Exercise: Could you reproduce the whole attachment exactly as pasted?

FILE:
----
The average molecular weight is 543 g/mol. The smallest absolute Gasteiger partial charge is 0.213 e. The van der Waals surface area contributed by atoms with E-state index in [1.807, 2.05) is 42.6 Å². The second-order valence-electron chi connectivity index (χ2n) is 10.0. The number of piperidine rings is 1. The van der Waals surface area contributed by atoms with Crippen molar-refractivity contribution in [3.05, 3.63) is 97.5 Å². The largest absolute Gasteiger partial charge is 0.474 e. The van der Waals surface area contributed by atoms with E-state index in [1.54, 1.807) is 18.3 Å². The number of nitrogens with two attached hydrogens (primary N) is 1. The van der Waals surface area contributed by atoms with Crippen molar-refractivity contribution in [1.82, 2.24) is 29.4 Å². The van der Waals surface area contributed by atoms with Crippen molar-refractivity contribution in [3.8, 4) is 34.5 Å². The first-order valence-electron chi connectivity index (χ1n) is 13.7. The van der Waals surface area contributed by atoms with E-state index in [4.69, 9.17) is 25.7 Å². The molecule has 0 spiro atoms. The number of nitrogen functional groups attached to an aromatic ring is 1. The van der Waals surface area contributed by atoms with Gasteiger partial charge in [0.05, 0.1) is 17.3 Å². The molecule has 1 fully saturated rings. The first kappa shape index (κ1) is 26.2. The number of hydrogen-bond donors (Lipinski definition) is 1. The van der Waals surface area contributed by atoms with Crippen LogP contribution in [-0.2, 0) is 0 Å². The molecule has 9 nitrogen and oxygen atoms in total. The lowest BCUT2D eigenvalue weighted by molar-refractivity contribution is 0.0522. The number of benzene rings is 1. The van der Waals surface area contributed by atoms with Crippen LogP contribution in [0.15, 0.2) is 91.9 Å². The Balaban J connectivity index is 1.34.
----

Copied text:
The average molecular weight is 543 g/mol. The smallest absolute Gasteiger partial charge is 0.213 e. The van der Waals surface area contributed by atoms with E-state index in [1.807, 2.05) is 42.6 Å². The second-order valence-electron chi connectivity index (χ2n) is 10.0. The number of piperidine rings is 1. The van der Waals surface area contributed by atoms with Crippen molar-refractivity contribution in [3.05, 3.63) is 97.5 Å². The largest absolute Gasteiger partial charge is 0.474 e. The van der Waals surface area contributed by atoms with E-state index in [1.54, 1.807) is 18.3 Å². The number of nitrogens with two attached hydrogens (primary N) is 1. The van der Waals surface area contributed by atoms with Crippen molar-refractivity contribution in [1.82, 2.24) is 29.4 Å². The van der Waals surface area contributed by atoms with Crippen molar-refractivity contribution in [3.8, 4) is 34.5 Å². The first-order valence-electron chi connectivity index (χ1n) is 13.7. The van der Waals surface area contributed by atoms with E-state index in [4.69, 9.17) is 25.7 Å². The molecule has 0 spiro atoms. The number of nitrogen functional groups attached to an aromatic ring is 1. The van der Waals surface area contributed by atoms with Gasteiger partial charge in [0.05, 0.1) is 17.3 Å². The molecule has 1 fully saturated rings. The first kappa shape index (κ1) is 26.2. The number of hydrogen-bond donors (Lipinski definition) is 1. The van der Waals surface area contributed by atoms with Crippen LogP contribution in [-0.2, 0) is 0 Å². The molecule has 9 nitrogen and oxygen atoms in total. The lowest BCUT2D eigenvalue weighted by molar-refractivity contribution is 0.0522. The number of benzene rings is 1. The van der Waals surface area contributed by atoms with Crippen LogP contribution in [0.15, 0.2) is 91.9 Å². The Balaban J connectivity index is 1.34.